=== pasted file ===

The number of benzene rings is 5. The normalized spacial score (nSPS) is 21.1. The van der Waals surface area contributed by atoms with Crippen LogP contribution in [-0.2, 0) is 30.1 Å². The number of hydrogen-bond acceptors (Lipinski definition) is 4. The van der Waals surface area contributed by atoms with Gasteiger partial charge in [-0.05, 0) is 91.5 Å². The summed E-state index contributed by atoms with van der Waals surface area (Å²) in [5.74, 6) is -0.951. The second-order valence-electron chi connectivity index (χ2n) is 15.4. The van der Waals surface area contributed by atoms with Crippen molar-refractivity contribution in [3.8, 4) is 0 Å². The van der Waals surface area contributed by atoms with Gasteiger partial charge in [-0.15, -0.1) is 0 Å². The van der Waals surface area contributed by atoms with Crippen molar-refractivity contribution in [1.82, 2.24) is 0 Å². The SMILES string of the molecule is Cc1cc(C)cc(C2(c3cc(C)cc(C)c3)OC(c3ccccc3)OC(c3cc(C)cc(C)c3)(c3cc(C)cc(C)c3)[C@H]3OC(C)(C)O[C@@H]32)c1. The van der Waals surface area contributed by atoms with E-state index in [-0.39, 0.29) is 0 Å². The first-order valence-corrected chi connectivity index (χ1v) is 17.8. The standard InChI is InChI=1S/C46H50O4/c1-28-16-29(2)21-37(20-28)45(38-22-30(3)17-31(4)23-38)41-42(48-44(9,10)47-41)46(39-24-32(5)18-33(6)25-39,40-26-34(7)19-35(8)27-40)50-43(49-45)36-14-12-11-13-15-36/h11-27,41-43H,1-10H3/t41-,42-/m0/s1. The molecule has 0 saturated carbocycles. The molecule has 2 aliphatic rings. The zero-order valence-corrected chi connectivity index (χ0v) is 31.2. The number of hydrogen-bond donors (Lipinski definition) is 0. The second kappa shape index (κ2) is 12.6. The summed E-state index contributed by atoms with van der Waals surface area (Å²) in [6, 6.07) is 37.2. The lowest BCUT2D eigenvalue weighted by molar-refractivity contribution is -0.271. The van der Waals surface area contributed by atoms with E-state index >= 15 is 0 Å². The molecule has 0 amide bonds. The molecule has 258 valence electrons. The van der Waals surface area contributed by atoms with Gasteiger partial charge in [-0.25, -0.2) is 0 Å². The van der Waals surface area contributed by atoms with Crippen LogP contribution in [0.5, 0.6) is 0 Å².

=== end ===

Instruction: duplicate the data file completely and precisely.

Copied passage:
The number of benzene rings is 5. The normalized spacial score (nSPS) is 21.1. The van der Waals surface area contributed by atoms with Crippen LogP contribution in [-0.2, 0) is 30.1 Å². The number of hydrogen-bond acceptors (Lipinski definition) is 4. The van der Waals surface area contributed by atoms with Gasteiger partial charge in [-0.05, 0) is 91.5 Å². The summed E-state index contributed by atoms with van der Waals surface area (Å²) in [5.74, 6) is -0.951. The second-order valence-electron chi connectivity index (χ2n) is 15.4. The van der Waals surface area contributed by atoms with Crippen molar-refractivity contribution in [3.8, 4) is 0 Å². The van der Waals surface area contributed by atoms with Gasteiger partial charge in [-0.15, -0.1) is 0 Å². The van der Waals surface area contributed by atoms with Crippen molar-refractivity contribution in [1.82, 2.24) is 0 Å². The SMILES string of the molecule is Cc1cc(C)cc(C2(c3cc(C)cc(C)c3)OC(c3ccccc3)OC(c3cc(C)cc(C)c3)(c3cc(C)cc(C)c3)[C@H]3OC(C)(C)O[C@@H]32)c1. The van der Waals surface area contributed by atoms with E-state index in [-0.39, 0.29) is 0 Å². The first-order valence-corrected chi connectivity index (χ1v) is 17.8. The standard InChI is InChI=1S/C46H50O4/c1-28-16-29(2)21-37(20-28)45(38-22-30(3)17-31(4)23-38)41-42(48-44(9,10)47-41)46(39-24-32(5)18-33(6)25-39,40-26-34(7)19-35(8)27-40)50-43(49-45)36-14-12-11-13-15-36/h11-27,41-43H,1-10H3/t41-,42-/m0/s1. The molecule has 0 saturated carbocycles. The molecule has 2 aliphatic rings. The zero-order valence-corrected chi connectivity index (χ0v) is 31.2. The number of hydrogen-bond donors (Lipinski definition) is 0. The second kappa shape index (κ2) is 12.6. The summed E-state index contributed by atoms with van der Waals surface area (Å²) in [6, 6.07) is 37.2. The lowest BCUT2D eigenvalue weighted by molar-refractivity contribution is -0.271. The van der Waals surface area contributed by atoms with E-state index >= 15 is 0 Å². The molecule has 0 amide bonds. The molecule has 258 valence electrons. The van der Waals surface area contributed by atoms with Gasteiger partial charge in [-0.25, -0.2) is 0 Å². The van der Waals surface area contributed by atoms with Crippen LogP contribution in [0.5, 0.6) is 0 Å².